Tumor necrosis factor-related apoptosis-inducing ligand and the regulation of hematopoiesis

Paola Secchiero, Giorgio Zauli

Research output: Contribution to journalArticlepeer-review


PURPOSE OF REVIEW: This review will focus on the emerging role of tumor necrosis factor-related apoptosis-inducing ligand (TRAIL)/TRAIL-receptors in the pathophysiology of hematopoiesis and on the potential therapeutic applications of either recombinant TRAIL or anti-TRAIL-R1/-R2 agonistic antibodies for the treatment of hematological malignancies. RECENT FINDINGS: While CD34 stem/progenitor cells do not express TRAIL-receptors and are protected from TRAIL-induced apoptosis, accumulating evidence points to a role for elevated expression/release of TRAIL at the bone marrow level in the pathophysiology of aplastic anemia, Fanconi anemia, and myelodysplastic syndromes. In-vitro data show promising synergistic effects of recombinant TRAIL in association with proteasome or histone deacetylase inhibitors, natural compounds or small molecules in the therapy of myeloid and lymphoid malignancies. Moreover, although both recombinant TRAIL and anti-TRAIL-R1/-R2 antibodies are well tolerated in vivo, anti-TRAIL-R1/-R2 agonistic antibodies show the potential advantage of avoiding the neutralizing activity of the soluble receptor osteoprotegerin. SUMMARY: While a chronic pathological elevation of TRAIL at the bone marrow level might contribute to the impairment of normal hematopoiesis, the use of recombinant TRAIL and anti-TRAIL-R1/-R2 agonistic antibodies appears particularly promising for the treatment of hematological malignancies in particular, of multiple myeloma, especially if used in association with innovative therapeutic compounds.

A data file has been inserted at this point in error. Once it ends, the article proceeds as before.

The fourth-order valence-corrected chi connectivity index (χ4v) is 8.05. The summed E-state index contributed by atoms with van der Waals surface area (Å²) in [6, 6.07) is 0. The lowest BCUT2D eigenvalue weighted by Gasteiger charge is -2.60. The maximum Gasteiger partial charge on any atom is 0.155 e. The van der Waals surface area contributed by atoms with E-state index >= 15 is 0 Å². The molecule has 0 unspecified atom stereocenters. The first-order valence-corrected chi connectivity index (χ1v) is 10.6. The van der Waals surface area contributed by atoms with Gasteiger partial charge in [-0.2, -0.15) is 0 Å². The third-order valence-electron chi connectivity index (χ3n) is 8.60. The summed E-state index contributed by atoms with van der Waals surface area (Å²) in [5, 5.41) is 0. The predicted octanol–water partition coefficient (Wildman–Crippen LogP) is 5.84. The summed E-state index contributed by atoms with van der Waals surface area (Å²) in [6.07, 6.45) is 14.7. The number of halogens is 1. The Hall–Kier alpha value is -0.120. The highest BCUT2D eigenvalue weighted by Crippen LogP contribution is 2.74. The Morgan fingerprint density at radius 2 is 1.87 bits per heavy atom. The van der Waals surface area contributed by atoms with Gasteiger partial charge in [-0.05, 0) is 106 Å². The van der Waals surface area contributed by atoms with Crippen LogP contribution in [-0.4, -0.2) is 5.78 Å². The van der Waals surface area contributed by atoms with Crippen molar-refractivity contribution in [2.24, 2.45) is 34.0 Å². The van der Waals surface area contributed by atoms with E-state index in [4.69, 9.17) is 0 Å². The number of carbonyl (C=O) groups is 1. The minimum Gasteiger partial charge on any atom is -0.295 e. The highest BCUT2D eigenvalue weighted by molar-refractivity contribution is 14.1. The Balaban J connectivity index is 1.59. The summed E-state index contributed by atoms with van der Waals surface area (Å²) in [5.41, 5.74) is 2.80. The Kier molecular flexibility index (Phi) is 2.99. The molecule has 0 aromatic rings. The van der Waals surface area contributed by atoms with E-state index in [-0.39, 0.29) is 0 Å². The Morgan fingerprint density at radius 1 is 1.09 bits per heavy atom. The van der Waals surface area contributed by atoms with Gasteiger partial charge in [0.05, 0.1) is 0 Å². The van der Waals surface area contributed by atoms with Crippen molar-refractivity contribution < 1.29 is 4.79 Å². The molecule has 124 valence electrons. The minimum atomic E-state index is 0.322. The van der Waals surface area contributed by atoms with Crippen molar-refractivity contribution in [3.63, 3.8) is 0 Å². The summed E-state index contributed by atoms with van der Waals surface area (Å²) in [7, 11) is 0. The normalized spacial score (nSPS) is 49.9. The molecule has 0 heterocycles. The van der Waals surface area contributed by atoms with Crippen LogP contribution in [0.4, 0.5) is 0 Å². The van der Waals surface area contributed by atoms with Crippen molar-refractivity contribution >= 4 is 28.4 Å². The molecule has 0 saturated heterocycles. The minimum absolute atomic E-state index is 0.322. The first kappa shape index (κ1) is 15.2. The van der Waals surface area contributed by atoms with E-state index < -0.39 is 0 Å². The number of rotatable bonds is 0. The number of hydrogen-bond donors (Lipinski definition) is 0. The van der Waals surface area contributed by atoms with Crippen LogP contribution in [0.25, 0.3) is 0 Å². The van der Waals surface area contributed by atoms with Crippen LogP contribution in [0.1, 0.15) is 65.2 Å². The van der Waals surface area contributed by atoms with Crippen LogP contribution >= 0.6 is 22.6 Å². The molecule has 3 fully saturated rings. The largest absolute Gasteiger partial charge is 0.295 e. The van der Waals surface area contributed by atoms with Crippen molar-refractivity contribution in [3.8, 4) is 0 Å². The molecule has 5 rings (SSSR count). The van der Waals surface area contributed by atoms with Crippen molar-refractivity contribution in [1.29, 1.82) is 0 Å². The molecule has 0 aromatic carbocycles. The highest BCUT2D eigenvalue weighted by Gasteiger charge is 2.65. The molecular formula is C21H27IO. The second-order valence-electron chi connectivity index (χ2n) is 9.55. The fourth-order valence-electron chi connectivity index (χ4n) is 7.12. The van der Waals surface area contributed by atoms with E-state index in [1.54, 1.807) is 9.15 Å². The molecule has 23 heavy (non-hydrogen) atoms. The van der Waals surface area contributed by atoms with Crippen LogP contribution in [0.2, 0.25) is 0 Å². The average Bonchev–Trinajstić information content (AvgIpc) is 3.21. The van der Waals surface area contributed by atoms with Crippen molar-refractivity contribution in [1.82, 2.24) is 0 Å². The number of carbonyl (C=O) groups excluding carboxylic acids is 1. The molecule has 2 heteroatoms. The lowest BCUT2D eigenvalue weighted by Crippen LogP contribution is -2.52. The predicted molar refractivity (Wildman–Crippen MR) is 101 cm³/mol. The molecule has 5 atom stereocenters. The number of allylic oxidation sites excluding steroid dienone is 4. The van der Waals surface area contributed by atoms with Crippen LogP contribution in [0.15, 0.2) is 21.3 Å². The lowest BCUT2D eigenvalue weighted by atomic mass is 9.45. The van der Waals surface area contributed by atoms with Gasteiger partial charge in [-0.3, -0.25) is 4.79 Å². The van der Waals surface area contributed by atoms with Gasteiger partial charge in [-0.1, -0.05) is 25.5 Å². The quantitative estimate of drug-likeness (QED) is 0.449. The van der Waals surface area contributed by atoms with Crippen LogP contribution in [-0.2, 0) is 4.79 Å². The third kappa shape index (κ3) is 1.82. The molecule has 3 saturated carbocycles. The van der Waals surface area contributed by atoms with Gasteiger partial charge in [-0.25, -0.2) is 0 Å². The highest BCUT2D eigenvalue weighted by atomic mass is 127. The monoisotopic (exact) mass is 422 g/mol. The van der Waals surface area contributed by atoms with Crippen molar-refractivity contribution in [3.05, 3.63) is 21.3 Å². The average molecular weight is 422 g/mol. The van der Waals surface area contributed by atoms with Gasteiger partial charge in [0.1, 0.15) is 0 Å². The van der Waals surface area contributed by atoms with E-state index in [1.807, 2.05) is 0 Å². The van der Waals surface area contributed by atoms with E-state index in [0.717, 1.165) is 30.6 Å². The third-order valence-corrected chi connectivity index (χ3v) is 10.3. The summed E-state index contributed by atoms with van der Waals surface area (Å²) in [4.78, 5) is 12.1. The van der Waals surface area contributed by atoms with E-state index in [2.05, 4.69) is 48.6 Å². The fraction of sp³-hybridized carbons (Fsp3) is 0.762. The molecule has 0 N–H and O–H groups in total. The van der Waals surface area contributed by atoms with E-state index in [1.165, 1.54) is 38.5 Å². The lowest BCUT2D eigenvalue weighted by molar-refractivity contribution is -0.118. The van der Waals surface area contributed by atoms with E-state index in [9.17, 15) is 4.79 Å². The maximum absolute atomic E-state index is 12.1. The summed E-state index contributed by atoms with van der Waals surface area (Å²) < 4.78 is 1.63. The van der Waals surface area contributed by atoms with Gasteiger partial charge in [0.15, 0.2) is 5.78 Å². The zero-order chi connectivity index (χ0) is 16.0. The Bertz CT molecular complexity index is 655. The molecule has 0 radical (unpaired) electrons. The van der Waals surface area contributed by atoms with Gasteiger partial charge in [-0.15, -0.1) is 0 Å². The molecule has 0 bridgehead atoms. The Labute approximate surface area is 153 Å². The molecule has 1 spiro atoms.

Original languageEnglish
Pages (from-to)42-48
Number of pages7
JournalCurrent Opinion in Hematology
Issue number1
Publication statusPublished - Jan 2008


  • Hematological malignancies
  • Hematopoiesis
  • TRAIL receptors

ASJC Scopus subject areas

  • Hematology


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